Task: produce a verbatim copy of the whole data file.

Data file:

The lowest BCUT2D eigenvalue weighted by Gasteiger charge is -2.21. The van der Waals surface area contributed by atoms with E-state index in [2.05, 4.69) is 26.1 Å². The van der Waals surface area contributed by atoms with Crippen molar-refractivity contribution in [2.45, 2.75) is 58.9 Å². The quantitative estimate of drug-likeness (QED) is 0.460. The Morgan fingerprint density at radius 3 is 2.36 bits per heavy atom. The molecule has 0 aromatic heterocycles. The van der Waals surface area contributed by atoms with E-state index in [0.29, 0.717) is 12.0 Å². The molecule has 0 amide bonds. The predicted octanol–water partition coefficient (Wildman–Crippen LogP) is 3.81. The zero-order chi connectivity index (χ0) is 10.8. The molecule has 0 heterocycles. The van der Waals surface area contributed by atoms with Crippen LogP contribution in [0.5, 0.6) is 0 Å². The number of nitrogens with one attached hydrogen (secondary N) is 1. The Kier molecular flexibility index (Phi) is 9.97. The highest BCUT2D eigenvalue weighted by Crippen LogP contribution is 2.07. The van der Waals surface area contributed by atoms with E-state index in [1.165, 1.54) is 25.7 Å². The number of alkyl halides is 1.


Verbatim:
The lowest BCUT2D eigenvalue weighted by Gasteiger charge is -2.21. The van der Waals surface area contributed by atoms with E-state index in [2.05, 4.69) is 26.1 Å². The van der Waals surface area contributed by atoms with Crippen molar-refractivity contribution in [2.45, 2.75) is 58.9 Å². The quantitative estimate of drug-likeness (QED) is 0.460. The Morgan fingerprint density at radius 3 is 2.36 bits per heavy atom. The molecule has 0 aromatic heterocycles. The van der Waals surface area contributed by atoms with E-state index in [0.29, 0.717) is 12.0 Å². The molecule has 0 amide bonds. The predicted octanol–water partition coefficient (Wildman–Crippen LogP) is 3.81. The zero-order chi connectivity index (χ0) is 10.8. The molecule has 0 heterocycles. The van der Waals surface area contributed by atoms with Crippen LogP contribution in [0.5, 0.6) is 0 Å². The number of nitrogens with one attached hydrogen (secondary N) is 1. The Kier molecular flexibility index (Phi) is 9.97. The highest BCUT2D eigenvalue weighted by Crippen LogP contribution is 2.07. The van der Waals surface area contributed by atoms with E-state index in [1.165, 1.54) is 25.7 Å². The number of alkyl halides is 1.